The hush-hush around the word ‘sex’ in India constrains sex education in schools – which has devastating results, like the Bois Locker Room, perhaps without our knowledge. The two may seem far off from each other. However, it’s easy to connect to the dots once we break it down into smaller bits.
What is sex education like in India?
In Western countries, it’s quite common for parents to at least introduce the concept of intercourse to their children. Following that, sex ed classes expand further on menstruation, intercourse, and contraception. Oftentimes, especially in Catholic schools, teachers focus on abstinence over all other topics.
In India, it is quite similar. Abstinence is central to sex ed classes. Besides that, only the biological concept of menstruation, intercourse, and pregnancy is taught to students. Then comes information on STDs and STIs. However, this is assuming these classes happen. Sometimes, schools – or teachers – decide to skip the topic altogether. Students, if not teachers too, feel uncomfortable discussing sexual intercourse as it is a taboo in households, and this stops students from asking questions.
As a result, many teenagers rely on the internet for answers, and they may not always be able to find the right information.
Consent – a glossed-out necessity
The main problem with sex education is that it misses a key concept entirely: consent. Despite it being as simple as teaching that only a clear ‘yes’ is the green signal, no class ever covers this.
As aforementioned, teens tend to look for answers on the internet. Consent isn’t one of their queries as they lack knowledge of the word itself. This essentially makes them believe that it isn’t a requirement. Moreover, adolescents who watch or read pornographic material do not see consent that happens before the creation of the content. Thus, they believe one can proceed to intercourse without it.
Also, Indian tradition says girls are to remain ‘pure’ until the time of marriage but for boys, sexual behaviour goes unchecked. From catcalling as teens to unwanted physical touches as men, all behaviour falls under the ‘boys will be boys’ line. Therefore, they often end up truly believing that consent is not necessary. Even from a young age, boys feel entitled to sex because they were never taught in any manner that without consent, sex is is just rape.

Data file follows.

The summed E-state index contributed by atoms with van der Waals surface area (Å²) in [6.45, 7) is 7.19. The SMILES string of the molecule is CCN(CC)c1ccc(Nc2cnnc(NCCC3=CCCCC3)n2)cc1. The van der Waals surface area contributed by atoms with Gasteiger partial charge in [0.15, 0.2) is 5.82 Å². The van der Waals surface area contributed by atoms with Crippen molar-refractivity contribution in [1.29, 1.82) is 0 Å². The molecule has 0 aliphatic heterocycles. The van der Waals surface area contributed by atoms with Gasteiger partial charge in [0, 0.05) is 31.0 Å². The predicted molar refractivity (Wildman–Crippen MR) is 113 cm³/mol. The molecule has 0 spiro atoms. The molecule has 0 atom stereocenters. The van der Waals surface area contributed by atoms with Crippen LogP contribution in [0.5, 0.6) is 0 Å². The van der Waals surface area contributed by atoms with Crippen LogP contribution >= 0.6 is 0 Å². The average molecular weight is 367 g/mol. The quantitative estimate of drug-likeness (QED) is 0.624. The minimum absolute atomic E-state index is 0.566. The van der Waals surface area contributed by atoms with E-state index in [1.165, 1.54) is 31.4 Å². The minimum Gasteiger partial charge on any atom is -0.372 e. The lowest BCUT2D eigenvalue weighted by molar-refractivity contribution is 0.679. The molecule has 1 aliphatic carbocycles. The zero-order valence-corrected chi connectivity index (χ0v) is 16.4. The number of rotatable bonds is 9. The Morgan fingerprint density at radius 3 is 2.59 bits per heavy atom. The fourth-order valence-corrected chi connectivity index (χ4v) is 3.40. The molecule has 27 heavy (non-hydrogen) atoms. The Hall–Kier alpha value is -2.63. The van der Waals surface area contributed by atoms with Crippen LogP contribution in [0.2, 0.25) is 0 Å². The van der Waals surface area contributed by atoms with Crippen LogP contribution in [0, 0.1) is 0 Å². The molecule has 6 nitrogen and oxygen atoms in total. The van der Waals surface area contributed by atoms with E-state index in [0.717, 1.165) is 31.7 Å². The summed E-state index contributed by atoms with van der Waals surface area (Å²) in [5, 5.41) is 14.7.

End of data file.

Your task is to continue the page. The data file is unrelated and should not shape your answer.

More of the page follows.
But consent makes all the difference between pleasant flirting and uncomfortable harassment, or enjoyable sex and unjustifiable rape. Absence of consent is what led to the Bois Locker Room: from one person to another who did not believe consent was necessary, photos shared between the teenage boys. They did not think it was wrong, because they never learnt it that way.
What can change in sexual education classes?
There should be one entire session on consent. and how it is necessary for everything, from texting anything sexual, to intercourse itself (teachers can could even begin by saying that something as simple as a hug should be consensual too!). Students need to know what boundaries are, and that crossing them requires permission from another person. Otherwise, it is invasion and it is immoral. It’s already normalised – the biggest indicator of it being the under-reporting of sexual violence.
In fact, even teenagers should also know the consequences of committing the crime, whether it’s online or physical. Since online harassment has become rather normalised, younger people need to know that it is still a crime. From sextortion to rape threats, there are consequences one must face. The Bois Locker Room was extremely significant here as the cops worked to arrest multiple people – showing that it was no small crime, regardless of age.
Sex education without consent is what leads to Bois Locker Room. Sex education with consent is what can lead to a safer India and a safer world.
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